One in six adults binge drinks at least four times a month, according to the Centers for Disease Control (CDC), drinking an average of eight drinks per binge. Binge drinking carries many risks, ranging from unintentional injuries such as falls, alcohol poisoning and liver disease. If you tend to binge, finding out how to stop binge drinking is a key step towards reducing the risks.
#1 Recognize Your Triggers and Learn to Cope With Them
Every drinker has his or her “triggers.” These are situations or uncomfortable emotional states that might encourage you to drink as a way of coping. For instance, you might be more likely to drink heavily after a stressful day of work. Once you’ve figured out what your drinking triggers are, you can learn healthier ways to cope with any difficult emotions or avoid any risky situations. For instance, you might take a long, relaxing bath to ease your stress instead of opening a beer.
# 2 Drink More Slowly
Slowing down your drinking is a great method to limit your binging. If you drink a non-alcoholic drink between alcoholic ones, for example, and make a conscious effort to limit yourself to one alcoholic drink per hour, you can avoid binge drinking without cutting out alcohol altogether.
# 3 Keep a Drink Journal
If you’re wondering how to stop binge drinking, you might be surprised to learn that simply recording your drinks in a “drink journal” can help you cut down. As well as giving you a better idea of how much you drink, noting down the situation you were in when you binged (including how you were feeling and what situation your were in), can help you identify triggers and really start to understand your drinking.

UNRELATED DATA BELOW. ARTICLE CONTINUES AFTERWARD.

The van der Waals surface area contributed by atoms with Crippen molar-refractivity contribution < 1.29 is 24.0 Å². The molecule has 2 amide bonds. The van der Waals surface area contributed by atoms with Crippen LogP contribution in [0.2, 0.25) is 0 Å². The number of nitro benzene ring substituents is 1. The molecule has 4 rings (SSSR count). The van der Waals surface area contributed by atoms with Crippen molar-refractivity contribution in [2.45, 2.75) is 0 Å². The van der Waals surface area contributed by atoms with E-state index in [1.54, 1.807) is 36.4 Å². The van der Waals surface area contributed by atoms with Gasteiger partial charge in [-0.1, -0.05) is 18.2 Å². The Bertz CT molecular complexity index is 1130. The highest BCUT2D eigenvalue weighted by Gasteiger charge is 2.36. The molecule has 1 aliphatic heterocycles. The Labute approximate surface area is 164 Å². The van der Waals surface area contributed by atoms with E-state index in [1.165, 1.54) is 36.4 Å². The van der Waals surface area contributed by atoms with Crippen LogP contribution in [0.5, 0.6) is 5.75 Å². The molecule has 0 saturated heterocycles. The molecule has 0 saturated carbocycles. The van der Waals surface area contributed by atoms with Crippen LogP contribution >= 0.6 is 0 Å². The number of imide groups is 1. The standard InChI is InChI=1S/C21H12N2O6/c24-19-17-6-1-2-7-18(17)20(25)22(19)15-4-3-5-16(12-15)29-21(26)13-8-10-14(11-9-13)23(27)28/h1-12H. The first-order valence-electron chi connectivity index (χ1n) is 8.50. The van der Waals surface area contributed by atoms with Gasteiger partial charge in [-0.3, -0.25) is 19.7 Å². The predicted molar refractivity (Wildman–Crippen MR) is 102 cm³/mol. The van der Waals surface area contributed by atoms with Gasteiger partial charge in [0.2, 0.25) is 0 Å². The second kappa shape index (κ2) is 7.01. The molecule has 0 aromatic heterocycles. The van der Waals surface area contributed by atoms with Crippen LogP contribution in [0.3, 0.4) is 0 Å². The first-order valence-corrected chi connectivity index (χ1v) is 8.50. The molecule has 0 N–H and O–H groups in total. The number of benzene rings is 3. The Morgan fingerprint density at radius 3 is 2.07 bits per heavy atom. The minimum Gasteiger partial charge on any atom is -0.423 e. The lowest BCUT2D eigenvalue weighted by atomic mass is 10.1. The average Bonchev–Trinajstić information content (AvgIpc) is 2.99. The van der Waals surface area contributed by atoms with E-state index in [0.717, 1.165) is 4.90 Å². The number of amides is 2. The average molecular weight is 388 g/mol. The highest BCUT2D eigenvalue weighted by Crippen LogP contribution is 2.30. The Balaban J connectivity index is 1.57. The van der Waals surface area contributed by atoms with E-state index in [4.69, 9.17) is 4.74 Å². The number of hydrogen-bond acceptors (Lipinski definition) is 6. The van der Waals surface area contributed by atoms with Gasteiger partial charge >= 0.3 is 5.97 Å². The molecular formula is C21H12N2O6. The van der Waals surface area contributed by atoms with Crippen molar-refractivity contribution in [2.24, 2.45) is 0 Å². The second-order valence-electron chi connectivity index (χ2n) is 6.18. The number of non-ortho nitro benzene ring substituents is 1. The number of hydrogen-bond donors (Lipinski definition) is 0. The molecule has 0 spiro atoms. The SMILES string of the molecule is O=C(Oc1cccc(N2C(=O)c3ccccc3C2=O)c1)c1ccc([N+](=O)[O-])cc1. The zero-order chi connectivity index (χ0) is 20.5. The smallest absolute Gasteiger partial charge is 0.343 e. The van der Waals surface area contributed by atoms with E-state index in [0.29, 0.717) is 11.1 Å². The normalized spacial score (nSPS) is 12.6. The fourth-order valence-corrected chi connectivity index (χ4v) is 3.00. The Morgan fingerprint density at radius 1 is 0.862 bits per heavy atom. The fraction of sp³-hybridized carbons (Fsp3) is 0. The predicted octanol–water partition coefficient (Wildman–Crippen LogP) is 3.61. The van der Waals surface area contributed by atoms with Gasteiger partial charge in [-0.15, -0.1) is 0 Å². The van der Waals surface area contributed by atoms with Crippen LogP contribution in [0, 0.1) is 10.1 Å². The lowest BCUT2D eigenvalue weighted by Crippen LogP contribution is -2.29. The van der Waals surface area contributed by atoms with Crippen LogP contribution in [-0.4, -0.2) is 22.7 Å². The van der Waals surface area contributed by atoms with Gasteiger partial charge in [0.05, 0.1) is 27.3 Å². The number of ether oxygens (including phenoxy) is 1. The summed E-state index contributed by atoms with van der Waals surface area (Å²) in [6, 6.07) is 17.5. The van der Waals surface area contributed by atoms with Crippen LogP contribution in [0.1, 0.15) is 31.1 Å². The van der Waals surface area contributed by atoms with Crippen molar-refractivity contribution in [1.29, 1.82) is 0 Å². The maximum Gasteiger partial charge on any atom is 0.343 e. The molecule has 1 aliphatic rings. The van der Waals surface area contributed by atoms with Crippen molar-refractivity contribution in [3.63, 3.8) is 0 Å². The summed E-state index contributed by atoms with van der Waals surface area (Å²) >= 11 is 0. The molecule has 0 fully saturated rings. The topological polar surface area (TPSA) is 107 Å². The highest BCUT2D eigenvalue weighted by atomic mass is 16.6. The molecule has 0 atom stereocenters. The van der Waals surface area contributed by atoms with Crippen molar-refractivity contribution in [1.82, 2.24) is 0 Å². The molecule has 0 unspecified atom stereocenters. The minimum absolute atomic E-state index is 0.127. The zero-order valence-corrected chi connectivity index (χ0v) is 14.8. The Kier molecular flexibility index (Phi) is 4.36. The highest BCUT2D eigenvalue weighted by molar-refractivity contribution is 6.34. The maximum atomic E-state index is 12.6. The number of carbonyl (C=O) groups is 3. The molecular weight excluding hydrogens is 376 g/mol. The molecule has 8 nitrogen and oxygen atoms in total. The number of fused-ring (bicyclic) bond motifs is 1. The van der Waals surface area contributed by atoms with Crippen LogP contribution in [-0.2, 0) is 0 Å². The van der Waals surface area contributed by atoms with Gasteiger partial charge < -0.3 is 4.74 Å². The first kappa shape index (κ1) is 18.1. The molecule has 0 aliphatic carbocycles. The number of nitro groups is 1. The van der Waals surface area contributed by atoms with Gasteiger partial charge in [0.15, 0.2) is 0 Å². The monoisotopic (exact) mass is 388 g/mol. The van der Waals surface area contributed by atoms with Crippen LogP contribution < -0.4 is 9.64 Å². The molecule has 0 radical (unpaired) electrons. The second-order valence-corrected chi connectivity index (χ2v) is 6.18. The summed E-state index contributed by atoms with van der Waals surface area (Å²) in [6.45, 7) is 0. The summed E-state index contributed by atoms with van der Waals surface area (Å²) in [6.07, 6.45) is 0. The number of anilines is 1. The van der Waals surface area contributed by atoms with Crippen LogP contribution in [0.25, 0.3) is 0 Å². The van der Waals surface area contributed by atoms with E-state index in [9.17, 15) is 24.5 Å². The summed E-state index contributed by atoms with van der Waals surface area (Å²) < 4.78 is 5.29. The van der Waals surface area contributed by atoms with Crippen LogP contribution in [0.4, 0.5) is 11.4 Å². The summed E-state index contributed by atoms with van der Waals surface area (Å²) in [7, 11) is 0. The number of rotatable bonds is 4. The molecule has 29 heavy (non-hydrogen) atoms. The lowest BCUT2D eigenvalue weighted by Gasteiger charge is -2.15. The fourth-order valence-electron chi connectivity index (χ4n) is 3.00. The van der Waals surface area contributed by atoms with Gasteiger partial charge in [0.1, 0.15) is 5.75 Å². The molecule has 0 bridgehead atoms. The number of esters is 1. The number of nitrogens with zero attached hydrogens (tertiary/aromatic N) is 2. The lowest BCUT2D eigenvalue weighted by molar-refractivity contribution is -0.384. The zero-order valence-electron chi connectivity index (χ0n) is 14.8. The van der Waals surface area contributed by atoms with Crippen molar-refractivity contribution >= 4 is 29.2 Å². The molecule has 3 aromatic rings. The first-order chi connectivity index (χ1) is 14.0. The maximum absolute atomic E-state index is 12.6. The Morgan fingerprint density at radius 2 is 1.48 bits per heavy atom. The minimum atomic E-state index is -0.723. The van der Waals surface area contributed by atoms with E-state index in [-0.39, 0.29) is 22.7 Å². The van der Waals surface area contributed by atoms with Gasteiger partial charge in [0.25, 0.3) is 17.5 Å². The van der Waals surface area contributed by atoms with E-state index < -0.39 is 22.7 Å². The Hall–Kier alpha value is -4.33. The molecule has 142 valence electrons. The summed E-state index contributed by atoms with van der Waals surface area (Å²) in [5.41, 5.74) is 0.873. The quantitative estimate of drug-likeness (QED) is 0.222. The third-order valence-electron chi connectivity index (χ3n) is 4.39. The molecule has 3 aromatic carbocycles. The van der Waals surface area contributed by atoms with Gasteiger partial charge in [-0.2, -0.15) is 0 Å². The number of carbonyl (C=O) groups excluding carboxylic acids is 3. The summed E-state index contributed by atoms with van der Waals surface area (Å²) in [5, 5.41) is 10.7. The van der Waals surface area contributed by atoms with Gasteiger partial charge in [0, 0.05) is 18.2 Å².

# 4 Find Things to Do That Don’t Involve Drinking
If your social life seems to revolve around drinking, one of the best tips is to change what you do when you’re seeing your friends. Switch your socializing behaviors from going to the bar to going out to see a movie or attending a concert. This is an easy way to dramatically reduce the amount you drink.
#5 Get Help From a Rehab Center
About one in 10 people who binge drink suffer from alcoholism. If you’re one of these people (or think you could be), you may need to take bigger steps to address the problem. If gaining a better understanding of how you might stop binge drinking hasn’t helped, you may decide to get the support you need from addiction specialists at a rehab center where they understand addiction and how to tackle it.
There are many different approaches to the issue of how to stop binge drinking, but there is no one “right” way to deal with it. What’s important is finding an approach that works for you and, even if you aren’t successful right away, making an ongoing, concerted effort to make long-term changes to your drinking habits. Resources “Fact Sheets – Binge Drinking” – CDC https://www.cdc.gov/alcohol/fact-sheets/binge-drinking.htm “Prevalence of Alcohol Dependence Among US Adult Drinkers, 2009–2011” – CDC https://www.cdc.gov/pcd/issues/2014/14_0329.htm